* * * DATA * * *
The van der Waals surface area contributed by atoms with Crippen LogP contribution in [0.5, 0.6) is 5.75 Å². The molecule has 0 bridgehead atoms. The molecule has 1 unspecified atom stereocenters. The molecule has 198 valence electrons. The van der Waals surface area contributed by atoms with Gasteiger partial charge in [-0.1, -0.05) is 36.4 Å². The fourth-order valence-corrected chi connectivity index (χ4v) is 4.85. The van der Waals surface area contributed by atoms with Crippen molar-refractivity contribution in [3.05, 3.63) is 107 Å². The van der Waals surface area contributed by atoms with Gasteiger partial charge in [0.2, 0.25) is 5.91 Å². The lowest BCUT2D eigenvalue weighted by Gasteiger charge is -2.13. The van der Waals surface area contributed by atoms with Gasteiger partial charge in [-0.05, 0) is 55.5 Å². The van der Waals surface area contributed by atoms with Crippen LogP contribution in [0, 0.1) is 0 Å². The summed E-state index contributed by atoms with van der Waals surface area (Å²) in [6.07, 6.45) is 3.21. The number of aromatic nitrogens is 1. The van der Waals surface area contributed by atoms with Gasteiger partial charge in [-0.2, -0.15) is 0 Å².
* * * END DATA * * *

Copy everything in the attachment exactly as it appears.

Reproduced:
The van der Waals surface area contributed by atoms with Crippen LogP contribution in [0.5, 0.6) is 5.75 Å². The molecule has 0 bridgehead atoms. The molecule has 1 unspecified atom stereocenters. The molecule has 198 valence electrons. The van der Waals surface area contributed by atoms with Gasteiger partial charge in [-0.1, -0.05) is 36.4 Å². The fourth-order valence-corrected chi connectivity index (χ4v) is 4.85. The van der Waals surface area contributed by atoms with Crippen molar-refractivity contribution in [3.05, 3.63) is 107 Å². The van der Waals surface area contributed by atoms with Gasteiger partial charge in [0.2, 0.25) is 5.91 Å². The lowest BCUT2D eigenvalue weighted by Gasteiger charge is -2.13. The van der Waals surface area contributed by atoms with Gasteiger partial charge in [-0.05, 0) is 55.5 Å². The van der Waals surface area contributed by atoms with Crippen LogP contribution in [0, 0.1) is 0 Å². The summed E-state index contributed by atoms with van der Waals surface area (Å²) in [6.07, 6.45) is 3.21. The number of aromatic nitrogens is 1. The van der Waals surface area contributed by atoms with Gasteiger partial charge in [-0.2, -0.15) is 0 Å².